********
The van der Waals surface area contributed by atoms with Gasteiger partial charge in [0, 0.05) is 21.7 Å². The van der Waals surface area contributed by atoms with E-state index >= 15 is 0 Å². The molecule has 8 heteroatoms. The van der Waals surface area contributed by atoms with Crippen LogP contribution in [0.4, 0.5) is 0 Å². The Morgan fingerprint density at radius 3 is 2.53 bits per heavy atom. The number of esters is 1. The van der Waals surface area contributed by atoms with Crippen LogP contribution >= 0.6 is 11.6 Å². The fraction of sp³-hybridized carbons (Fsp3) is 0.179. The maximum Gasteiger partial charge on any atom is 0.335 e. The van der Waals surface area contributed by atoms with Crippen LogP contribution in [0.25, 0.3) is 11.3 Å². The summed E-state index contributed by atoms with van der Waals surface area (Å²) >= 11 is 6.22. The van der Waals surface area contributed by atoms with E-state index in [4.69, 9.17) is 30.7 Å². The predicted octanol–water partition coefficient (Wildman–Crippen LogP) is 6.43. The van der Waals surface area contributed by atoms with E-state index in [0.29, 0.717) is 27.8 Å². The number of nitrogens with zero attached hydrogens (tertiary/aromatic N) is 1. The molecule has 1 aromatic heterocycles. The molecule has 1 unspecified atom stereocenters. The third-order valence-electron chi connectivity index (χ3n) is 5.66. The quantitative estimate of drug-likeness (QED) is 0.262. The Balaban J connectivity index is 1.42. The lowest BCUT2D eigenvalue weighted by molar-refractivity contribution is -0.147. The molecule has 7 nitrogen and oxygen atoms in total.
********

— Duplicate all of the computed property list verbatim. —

The van der Waals surface area contributed by atoms with Gasteiger partial charge in [0, 0.05) is 21.7 Å². The van der Waals surface area contributed by atoms with E-state index >= 15 is 0 Å². The molecule has 8 heteroatoms. The van der Waals surface area contributed by atoms with Crippen LogP contribution in [0.4, 0.5) is 0 Å². The Morgan fingerprint density at radius 3 is 2.53 bits per heavy atom. The number of esters is 1. The van der Waals surface area contributed by atoms with Crippen LogP contribution >= 0.6 is 11.6 Å². The fraction of sp³-hybridized carbons (Fsp3) is 0.179. The maximum Gasteiger partial charge on any atom is 0.335 e. The van der Waals surface area contributed by atoms with Crippen LogP contribution in [0.25, 0.3) is 11.3 Å². The summed E-state index contributed by atoms with van der Waals surface area (Å²) >= 11 is 6.22. The van der Waals surface area contributed by atoms with E-state index in [4.69, 9.17) is 30.7 Å². The predicted octanol–water partition coefficient (Wildman–Crippen LogP) is 6.43. The van der Waals surface area contributed by atoms with E-state index in [0.29, 0.717) is 27.8 Å². The number of nitrogens with zero attached hydrogens (tertiary/aromatic N) is 1. The molecule has 1 aromatic heterocycles. The molecule has 1 unspecified atom stereocenters. The third-order valence-electron chi connectivity index (χ3n) is 5.66. The quantitative estimate of drug-likeness (QED) is 0.262. The Balaban J connectivity index is 1.42. The lowest BCUT2D eigenvalue weighted by molar-refractivity contribution is -0.147. The molecule has 7 nitrogen and oxygen atoms in total.